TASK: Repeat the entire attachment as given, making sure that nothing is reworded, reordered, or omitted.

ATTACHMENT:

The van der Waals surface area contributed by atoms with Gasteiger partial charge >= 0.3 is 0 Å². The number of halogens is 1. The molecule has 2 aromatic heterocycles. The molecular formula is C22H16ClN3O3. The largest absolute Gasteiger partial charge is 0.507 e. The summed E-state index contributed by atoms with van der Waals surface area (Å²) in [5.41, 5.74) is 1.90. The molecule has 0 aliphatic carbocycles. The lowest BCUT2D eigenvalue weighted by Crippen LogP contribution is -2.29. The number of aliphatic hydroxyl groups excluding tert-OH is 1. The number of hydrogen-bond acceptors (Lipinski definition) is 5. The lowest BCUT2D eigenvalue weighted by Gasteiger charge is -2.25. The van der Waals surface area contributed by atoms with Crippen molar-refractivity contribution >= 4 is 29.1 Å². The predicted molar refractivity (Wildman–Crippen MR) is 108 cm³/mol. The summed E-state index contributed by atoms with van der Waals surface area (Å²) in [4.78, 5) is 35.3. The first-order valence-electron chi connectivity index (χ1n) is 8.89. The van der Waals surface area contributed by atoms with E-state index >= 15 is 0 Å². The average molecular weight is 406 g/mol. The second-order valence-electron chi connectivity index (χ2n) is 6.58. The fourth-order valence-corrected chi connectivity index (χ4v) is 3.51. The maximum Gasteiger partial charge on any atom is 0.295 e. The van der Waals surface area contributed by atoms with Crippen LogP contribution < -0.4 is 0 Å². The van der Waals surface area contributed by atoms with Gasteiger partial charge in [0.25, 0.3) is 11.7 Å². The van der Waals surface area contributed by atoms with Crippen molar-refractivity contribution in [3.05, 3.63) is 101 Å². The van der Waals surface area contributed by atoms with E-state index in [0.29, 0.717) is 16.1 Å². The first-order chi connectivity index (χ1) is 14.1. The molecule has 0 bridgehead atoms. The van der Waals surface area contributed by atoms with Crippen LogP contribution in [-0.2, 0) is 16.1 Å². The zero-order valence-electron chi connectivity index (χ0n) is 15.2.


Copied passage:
The van der Waals surface area contributed by atoms with Gasteiger partial charge >= 0.3 is 0 Å². The number of halogens is 1. The molecule has 2 aromatic heterocycles. The molecular formula is C22H16ClN3O3. The largest absolute Gasteiger partial charge is 0.507 e. The summed E-state index contributed by atoms with van der Waals surface area (Å²) in [5.41, 5.74) is 1.90. The molecule has 0 aliphatic carbocycles. The lowest BCUT2D eigenvalue weighted by Crippen LogP contribution is -2.29. The number of aliphatic hydroxyl groups excluding tert-OH is 1. The number of hydrogen-bond acceptors (Lipinski definition) is 5. The lowest BCUT2D eigenvalue weighted by Gasteiger charge is -2.25. The van der Waals surface area contributed by atoms with Crippen molar-refractivity contribution >= 4 is 29.1 Å². The predicted molar refractivity (Wildman–Crippen MR) is 108 cm³/mol. The summed E-state index contributed by atoms with van der Waals surface area (Å²) in [4.78, 5) is 35.3. The first-order valence-electron chi connectivity index (χ1n) is 8.89. The van der Waals surface area contributed by atoms with E-state index >= 15 is 0 Å². The average molecular weight is 406 g/mol. The second-order valence-electron chi connectivity index (χ2n) is 6.58. The fourth-order valence-corrected chi connectivity index (χ4v) is 3.51. The maximum Gasteiger partial charge on any atom is 0.295 e. The van der Waals surface area contributed by atoms with Crippen LogP contribution < -0.4 is 0 Å². The van der Waals surface area contributed by atoms with Gasteiger partial charge in [0.25, 0.3) is 11.7 Å². The van der Waals surface area contributed by atoms with Crippen molar-refractivity contribution in [3.05, 3.63) is 101 Å². The van der Waals surface area contributed by atoms with E-state index in [0.29, 0.717) is 16.1 Å². The first-order chi connectivity index (χ1) is 14.1. The molecule has 0 bridgehead atoms. The van der Waals surface area contributed by atoms with Crippen LogP contribution in [-0.2, 0) is 16.1 Å². The zero-order valence-electron chi connectivity index (χ0n) is 15.2.